Fernando Cavenaghi
After two dismal years at Spartak Moscow, Argentinian striker Fernando Cavenaghi is under no illusion that he must deliver at new club Bordeaux. Another barren spell in front of goal and his career might never recover, even though he is still only 23.

Cavenaghi could not stop scoring for River Plate in the early part of the decade, his 55 goals in 88 matches putting scouts from Italy and Spain into a frenzy. A Latin corner of Europe would have suited the whizzkid perfectly but instead he and his representatives thought it best to answer the siren call of Spartak, who splashed out £5.7million in 2004. The culture shock of Moscow and the artificial pitches were simply too much for the South American, the goals dried up – just a dozen in two seasons – and he fell off the radar. Time to move on.

There’s no question about Cavenaghi’s nose for chances, his technical polish and ability to finish smartly with either foot. But how much homework went into his choice of Bordeaux? “I know Bordeaux’s reputation as the biggest club in France,” he told his first press conference. Lyon, Ligue 1 champions for the past five seasons, would have something to say about that.

Five other players looking to make a name for themselves after moving in January

Lucas Mareque
FC Porto fans watching new Argentinian recruit Lucas Mareque could be excused for mistaking the signing from River Plate for Argentina’s national team captain Juan Pablo Sorin. Not only do the pair share a position (left-back or wing-back), but they also look strikingly similar, both having squat physiques and long, dark hair.

Mareque, who also holds an Italian passport, approaches his defensive duties with typical Argentinian grit and single-mindedness but his strongest points are dynamic overlapping, crisp passing and sound crossing. His creative ability should not come as a surprise. As a youngster he used to wear the No 10 shirt and has experience as a winger.

He began his career in Racing Club’s schoolboy side, but switched to the River Plate academy because the club were closer to home.
He is very much a chip off the old block, the son of the late Armando Mareque, a former Velez Sarsfield defender who was later a successful coach.

Alexander Kerzhakov
Sevilla’s push for the Spanish League title prompted them to pay Zenit St Petersburg £3.5million for Russia striker Alexander Kerzhakov in what was the first act of a long-term partnership between the two clubs.

Some in Russia believe new Zenit boss Dick Advocaat was too quick to declare the 24-year-old surplus to requirements. After all,
he has proved by far the best finisher at the club over the past five years, regularly placed among the leading marksmen in the country.
Kerzhakov, who is contracted to Sevilla until 2012, was also sought this winter by Lyon, Marseille and Tottenham but had eyes only for the Iberians after playing them in the UEFA Cup. He says: “On getting to know Sevilla, their attacking play,
the city, their passionate fans,

I fell in love with the place. They are the UEFA Cup holders but that is not their true level. They belong in the Champions League.”

Radoslaw Matusiak
In-form GKS Belchatow striker Radoslaw Matusiak became the sixth Pole to set up home in
Serie A when signing for Palermo for £1.3million. The 24-year-old is unlikely to prove as big a hit in the peninsula as Zibi Boniek, a star for Juventus and Roma in the 1980s. But coach Francesco Guidolin is sure Matusiak’s strong running and opportunism will enhance his side, adding that he expects the Pole and Brazilian Amauri to form a deadly duo.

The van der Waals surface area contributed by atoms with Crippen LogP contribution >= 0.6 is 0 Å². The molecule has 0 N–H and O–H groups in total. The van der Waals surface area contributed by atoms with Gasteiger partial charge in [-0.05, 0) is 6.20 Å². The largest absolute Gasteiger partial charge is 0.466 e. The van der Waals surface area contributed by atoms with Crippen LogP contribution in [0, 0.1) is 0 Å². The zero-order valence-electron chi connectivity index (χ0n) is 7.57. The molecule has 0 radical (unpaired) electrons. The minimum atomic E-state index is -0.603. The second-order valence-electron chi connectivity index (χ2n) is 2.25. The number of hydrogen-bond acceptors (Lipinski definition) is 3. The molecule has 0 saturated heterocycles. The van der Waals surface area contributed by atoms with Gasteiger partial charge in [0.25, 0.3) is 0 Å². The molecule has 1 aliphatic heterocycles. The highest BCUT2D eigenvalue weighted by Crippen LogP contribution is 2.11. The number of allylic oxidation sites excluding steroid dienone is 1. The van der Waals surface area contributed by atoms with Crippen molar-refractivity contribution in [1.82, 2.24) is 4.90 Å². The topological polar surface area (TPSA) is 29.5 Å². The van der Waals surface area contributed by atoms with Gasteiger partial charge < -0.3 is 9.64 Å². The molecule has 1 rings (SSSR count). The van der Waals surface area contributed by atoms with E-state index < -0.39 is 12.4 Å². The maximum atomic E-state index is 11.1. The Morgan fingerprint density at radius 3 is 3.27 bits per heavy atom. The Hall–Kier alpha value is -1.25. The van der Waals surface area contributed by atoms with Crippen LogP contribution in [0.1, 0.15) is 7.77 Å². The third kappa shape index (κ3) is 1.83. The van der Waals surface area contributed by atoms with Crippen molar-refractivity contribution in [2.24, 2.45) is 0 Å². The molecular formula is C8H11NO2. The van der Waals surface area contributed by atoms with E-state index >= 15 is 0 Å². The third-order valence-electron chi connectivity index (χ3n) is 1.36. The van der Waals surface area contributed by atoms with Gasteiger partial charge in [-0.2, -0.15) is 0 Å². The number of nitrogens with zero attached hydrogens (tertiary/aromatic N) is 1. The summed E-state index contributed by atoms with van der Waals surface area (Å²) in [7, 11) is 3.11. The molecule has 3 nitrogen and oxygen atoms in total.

Matusiak’s career has really taken off this season, netting nine times in the autumn to propel unfashionable Belchatow to the top of the Polish League and becoming a national team hero thanks to his winning goal against Belgium in a Euro 2008 qualifier in November. He has already enjoyed continental success, having been a member of the Polish Under-16 side that took silver at the 1999 European Championship.

Maverick Brazilian playmaker Marcelinho is renowned for his unpredictability and he lived up to his reputation this January. The man of the multi-coloured hairstyles and sumptuous ball skills admitted he had made a mistake in quitting Hertha Berlin for Trabzonspor in the summer and promptly took the first available flight back to Germany, where he signed for Wolfsburg.

Marcelinho’s mission is simple – to inject ideas, style and vision into a workmanlike but decidedly uninspiring midfield to ensure the VW club rise clear of relegation danger. It should not be beyond him; after all, he gave full value in five years at Hertha – 65 goals and 49 assists.

One problem. The 31-year-old does like to party, and to ensure he does not play away at his favourite Berlin nightspots, Wolfsburg insisted on a clause in his contract that he live locally rather than in the capital.

Vincenzo Montella
It did not take long for Vincenzo Montella to become a cult hero at Fulham, whom he joined on a six-month loan from Roma. Two goals in an FA Cup win over Leicester, another in the same competition against Stoke and a penalty in a league fixture with Tottenham proved the 32-year-old had lost none of his penalty-box sharpness.

The diminutive Italian is the archetypal goalpoacher – explosive on the turn, clever in his off-ball runs and obsessed with putting away chances. What’s more, he is just as effective used as a substitute, able to quickly adjust to the pace of a game.

Observers in Italy thought he was damaged goods after missing much of last season with back and shoulder injuries. Montella, nicknamed the “Little Aeroplane” because of his trademark goal celebration, is out to prove them wrong.